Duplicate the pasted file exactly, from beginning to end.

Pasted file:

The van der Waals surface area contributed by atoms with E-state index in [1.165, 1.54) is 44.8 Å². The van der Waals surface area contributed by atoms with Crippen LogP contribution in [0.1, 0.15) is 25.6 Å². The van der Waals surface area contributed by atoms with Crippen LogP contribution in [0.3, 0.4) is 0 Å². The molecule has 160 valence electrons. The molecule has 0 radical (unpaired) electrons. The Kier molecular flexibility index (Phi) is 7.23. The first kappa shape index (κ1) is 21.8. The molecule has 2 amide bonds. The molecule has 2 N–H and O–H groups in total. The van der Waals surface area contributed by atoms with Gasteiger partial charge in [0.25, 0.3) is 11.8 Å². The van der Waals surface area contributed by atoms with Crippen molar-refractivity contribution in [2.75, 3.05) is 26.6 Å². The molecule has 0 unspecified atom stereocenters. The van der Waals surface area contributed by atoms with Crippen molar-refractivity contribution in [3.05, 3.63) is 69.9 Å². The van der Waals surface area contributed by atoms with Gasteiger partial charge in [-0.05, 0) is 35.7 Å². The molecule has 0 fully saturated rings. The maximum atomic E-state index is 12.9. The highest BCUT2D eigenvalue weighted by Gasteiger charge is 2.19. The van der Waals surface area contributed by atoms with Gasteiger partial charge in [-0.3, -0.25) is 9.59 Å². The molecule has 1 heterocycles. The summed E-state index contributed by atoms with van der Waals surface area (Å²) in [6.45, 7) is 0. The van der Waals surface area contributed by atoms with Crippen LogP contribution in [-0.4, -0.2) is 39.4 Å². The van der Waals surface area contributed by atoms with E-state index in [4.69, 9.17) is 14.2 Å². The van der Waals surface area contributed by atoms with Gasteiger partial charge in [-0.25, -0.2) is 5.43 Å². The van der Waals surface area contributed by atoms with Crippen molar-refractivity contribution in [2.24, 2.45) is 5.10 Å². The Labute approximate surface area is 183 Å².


The van der Waals surface area contributed by atoms with E-state index in [1.165, 1.54) is 44.8 Å². The van der Waals surface area contributed by atoms with Crippen LogP contribution in [0.1, 0.15) is 25.6 Å². The van der Waals surface area contributed by atoms with Crippen LogP contribution in [0.3, 0.4) is 0 Å². The molecule has 160 valence electrons. The molecule has 0 radical (unpaired) electrons. The Kier molecular flexibility index (Phi) is 7.23. The first kappa shape index (κ1) is 21.8. The molecule has 2 amide bonds. The molecule has 2 N–H and O–H groups in total. The van der Waals surface area contributed by atoms with Gasteiger partial charge in [0.25, 0.3) is 11.8 Å². The van der Waals surface area contributed by atoms with Crippen molar-refractivity contribution in [2.75, 3.05) is 26.6 Å². The molecule has 0 unspecified atom stereocenters. The van der Waals surface area contributed by atoms with Crippen molar-refractivity contribution in [3.05, 3.63) is 69.9 Å². The van der Waals surface area contributed by atoms with Gasteiger partial charge in [-0.05, 0) is 35.7 Å². The molecule has 0 fully saturated rings. The maximum atomic E-state index is 12.9. The highest BCUT2D eigenvalue weighted by Gasteiger charge is 2.19. The van der Waals surface area contributed by atoms with Gasteiger partial charge in [-0.3, -0.25) is 9.59 Å². The molecule has 1 heterocycles. The summed E-state index contributed by atoms with van der Waals surface area (Å²) in [6.45, 7) is 0. The van der Waals surface area contributed by atoms with Crippen LogP contribution in [-0.4, -0.2) is 39.4 Å². The van der Waals surface area contributed by atoms with E-state index in [4.69, 9.17) is 14.2 Å². The van der Waals surface area contributed by atoms with Gasteiger partial charge in [-0.25, -0.2) is 5.43 Å². The van der Waals surface area contributed by atoms with Crippen molar-refractivity contribution in [2.24, 2.45) is 5.10 Å². The Labute approximate surface area is 183 Å².